Effective writing clearly communicates both the content of the writing and the credibility of the writer. As academics, higher-education instructors must demonstrate to students how to think, write, and present information effectively, which demonstrating must begin with the fundamental document of every course: the syllabus. The suggestions below, if followed, will enable you (instructors) to improve the language and appeal of your syllabi, thus increasing the quality and effectiveness of your communication.
- Define your aim. Articulate the purpose of your syllabi. Knowing the purpose of your syllabi will inform their construction, and ensure that your words support your aim.
- Keep it simple. Avoid redundancy, place like things with like things, and include only that which is essential—for example, include only books and materials that are required. (If you feel that students will benefit from study guides or optional books and materials, simply include these elsewhere.)
- Be deliberate, precise, and concise. Avoid overwriting; syllabi that are overwritten are confusing and imprecise, both of which leave room for interpretation.
- Be professional. Avoid writing from emotion; simply state facts. Also, recognize that students are not merely students but also clients.
- Be respectful. The degree to which you like, trust, and respect your students is at least the degree to which they will like, trust, and respect you. So be kind, and afford them the benefit of your doubts; assume their virtue and intelligence.
- Resist the temptation (or inclination) to assert authority. Assertions of authority are not so, rather assertions of power, which assertions undermine authority, and indicate, at best, insecurity, and at worst, incompetence. Let your knowledge, wisdom, and virtue speak for you in this regard.
- Relinquish your expectations—or, at least, model them. Students, from time to time, are going to ask stupid questions, the same way instructors, from time to time, are going to provide stupid answers. The solution to this problem is simply to model your expectations.
- Treat incoming students with fairness. Consider that your students are experiencing both you and your syllabi for the first time, so avoid holding them responsible for the sins of those who came before; avoid making first-time students both the objects and the recipients of preexisting frustration. (Imagine being a student, excited to be at university, brimming with ambition, and your first encounter with each of your instructors is a contemptuous terms of service agreement. If this is how you treat your students, this is how your students will treat you — and the domains you are training them to occupy.)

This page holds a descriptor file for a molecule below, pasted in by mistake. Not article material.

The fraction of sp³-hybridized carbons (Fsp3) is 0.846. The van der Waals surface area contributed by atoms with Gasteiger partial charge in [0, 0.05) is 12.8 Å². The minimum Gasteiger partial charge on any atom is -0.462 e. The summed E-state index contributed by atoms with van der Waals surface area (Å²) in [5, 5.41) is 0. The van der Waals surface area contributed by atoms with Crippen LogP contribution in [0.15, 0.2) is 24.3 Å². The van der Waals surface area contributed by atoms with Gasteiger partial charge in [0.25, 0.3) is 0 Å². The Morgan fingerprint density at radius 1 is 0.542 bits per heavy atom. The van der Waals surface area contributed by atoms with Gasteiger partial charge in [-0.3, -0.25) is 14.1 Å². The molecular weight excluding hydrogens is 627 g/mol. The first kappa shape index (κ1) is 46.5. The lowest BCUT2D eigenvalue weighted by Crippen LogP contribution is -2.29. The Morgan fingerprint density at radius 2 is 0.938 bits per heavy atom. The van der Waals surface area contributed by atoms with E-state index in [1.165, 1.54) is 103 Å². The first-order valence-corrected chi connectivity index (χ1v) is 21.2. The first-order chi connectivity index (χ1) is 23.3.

- Seek, always, to enable. Recognize that syllabi are for and about students; if they were for and about instructors, they would be written by students. As such, let your motivations be selfless, let your policies be constructive, and let every word enable.
- Employ styling best practices. Use paragraph styles for organization and consistency. Reserve ALL-CAPS for abbreviations and acronyms, and italics and boldface for headings, subheadings, publication titles, etc. Use language and context for everything else. (If you are inclined to emphasize a word or a phrase, ask yourself whether doing so will clarify meaning or enhance communication—if doing so will, then emphasize it; if doing so will not, then leave it alone.)
- Avoid excessive or extraneous denotation. Consider that if everything in your syllabi is denoted as important, then nothing is denoted as important. But also consider that if everything in your syllabi is important, then nothing need be denoted as such. Further, consider that students, accustomed to the practice of denoting important information, will likely read only that which is denoted as important. So present information equally and neutrally.
- Prefer positive language. Whereas negative language disables, positive language enables; whereas negative language discourages, positive language encourages—for example, consider the previous sentence: written negatively, the sentence would read, “Don’t prefer negative language.” Not only is this confusing, it’s also disabling in that it halts, and discouraging in that it fails to provide direction. If you want your students to behave in specific ways, or if you want them to perform specific tasks, then you must enable and encourage them. Further, emphasize benefits over consequences.
- Consult your institution’s brand guide. Brand guides answer questions about design and composition—from logos to typography, and from typography to style. They articulate principles and values, and enable consistency across documents and departments. When in doubt—about what to include in your syllabi or how to include it—consult your institution’s brand guide.
I hope you found these suggestions useful, and that they have both enabled and encouraged you to improve the quality and effectiveness of your communication. If you have questions, or if you would like general help constructing your syllabi, just send me emails.